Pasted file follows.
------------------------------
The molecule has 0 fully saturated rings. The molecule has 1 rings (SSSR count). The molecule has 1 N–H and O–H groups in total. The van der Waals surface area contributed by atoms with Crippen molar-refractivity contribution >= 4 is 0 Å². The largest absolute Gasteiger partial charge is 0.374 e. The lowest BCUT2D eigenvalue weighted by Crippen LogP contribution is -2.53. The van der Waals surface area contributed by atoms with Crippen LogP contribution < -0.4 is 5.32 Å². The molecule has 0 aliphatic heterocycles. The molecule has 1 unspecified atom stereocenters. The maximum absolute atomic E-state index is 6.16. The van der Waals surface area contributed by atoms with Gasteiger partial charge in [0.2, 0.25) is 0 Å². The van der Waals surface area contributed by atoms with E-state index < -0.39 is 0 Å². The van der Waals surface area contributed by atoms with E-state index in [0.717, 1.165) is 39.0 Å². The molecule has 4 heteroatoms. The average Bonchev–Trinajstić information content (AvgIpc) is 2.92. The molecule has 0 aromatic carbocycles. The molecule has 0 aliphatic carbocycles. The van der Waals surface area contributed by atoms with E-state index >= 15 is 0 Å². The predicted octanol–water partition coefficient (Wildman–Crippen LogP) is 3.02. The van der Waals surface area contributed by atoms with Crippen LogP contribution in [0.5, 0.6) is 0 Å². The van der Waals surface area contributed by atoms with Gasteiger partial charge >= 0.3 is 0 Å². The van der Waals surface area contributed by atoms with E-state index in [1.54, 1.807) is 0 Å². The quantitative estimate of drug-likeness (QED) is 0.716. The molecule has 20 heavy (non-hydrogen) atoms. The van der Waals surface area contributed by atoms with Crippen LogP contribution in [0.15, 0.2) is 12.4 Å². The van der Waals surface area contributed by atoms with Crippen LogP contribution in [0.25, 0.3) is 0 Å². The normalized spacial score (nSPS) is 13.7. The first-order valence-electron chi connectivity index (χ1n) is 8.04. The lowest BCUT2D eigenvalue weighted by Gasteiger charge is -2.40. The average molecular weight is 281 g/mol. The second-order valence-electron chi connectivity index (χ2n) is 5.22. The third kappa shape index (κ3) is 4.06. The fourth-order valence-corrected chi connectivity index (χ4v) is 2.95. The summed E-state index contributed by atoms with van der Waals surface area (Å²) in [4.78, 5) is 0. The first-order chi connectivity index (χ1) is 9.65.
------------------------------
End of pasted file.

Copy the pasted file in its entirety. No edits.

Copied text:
The molecule has 0 fully saturated rings. The molecule has 1 rings (SSSR count). The molecule has 1 N–H and O–H groups in total. The van der Waals surface area contributed by atoms with Crippen molar-refractivity contribution >= 4 is 0 Å². The largest absolute Gasteiger partial charge is 0.374 e. The lowest BCUT2D eigenvalue weighted by Crippen LogP contribution is -2.53. The van der Waals surface area contributed by atoms with Crippen LogP contribution < -0.4 is 5.32 Å². The molecule has 0 aliphatic heterocycles. The molecule has 1 unspecified atom stereocenters. The maximum absolute atomic E-state index is 6.16. The van der Waals surface area contributed by atoms with Gasteiger partial charge in [0.2, 0.25) is 0 Å². The van der Waals surface area contributed by atoms with E-state index < -0.39 is 0 Å². The van der Waals surface area contributed by atoms with E-state index in [0.717, 1.165) is 39.0 Å². The molecule has 4 heteroatoms. The average Bonchev–Trinajstić information content (AvgIpc) is 2.92. The molecule has 0 aromatic carbocycles. The molecule has 0 aliphatic carbocycles. The van der Waals surface area contributed by atoms with E-state index >= 15 is 0 Å². The predicted octanol–water partition coefficient (Wildman–Crippen LogP) is 3.02. The van der Waals surface area contributed by atoms with Crippen LogP contribution in [0.5, 0.6) is 0 Å². The van der Waals surface area contributed by atoms with Gasteiger partial charge >= 0.3 is 0 Å². The van der Waals surface area contributed by atoms with E-state index in [1.54, 1.807) is 0 Å². The quantitative estimate of drug-likeness (QED) is 0.716. The molecule has 20 heavy (non-hydrogen) atoms. The van der Waals surface area contributed by atoms with Crippen LogP contribution in [0.15, 0.2) is 12.4 Å². The van der Waals surface area contributed by atoms with Crippen LogP contribution in [0.25, 0.3) is 0 Å². The normalized spacial score (nSPS) is 13.7. The first-order valence-electron chi connectivity index (χ1n) is 8.04. The lowest BCUT2D eigenvalue weighted by Gasteiger charge is -2.40. The average molecular weight is 281 g/mol. The second-order valence-electron chi connectivity index (χ2n) is 5.22. The third kappa shape index (κ3) is 4.06. The fourth-order valence-corrected chi connectivity index (χ4v) is 2.95. The summed E-state index contributed by atoms with van der Waals surface area (Å²) in [4.78, 5) is 0. The first-order chi connectivity index (χ1) is 9.65.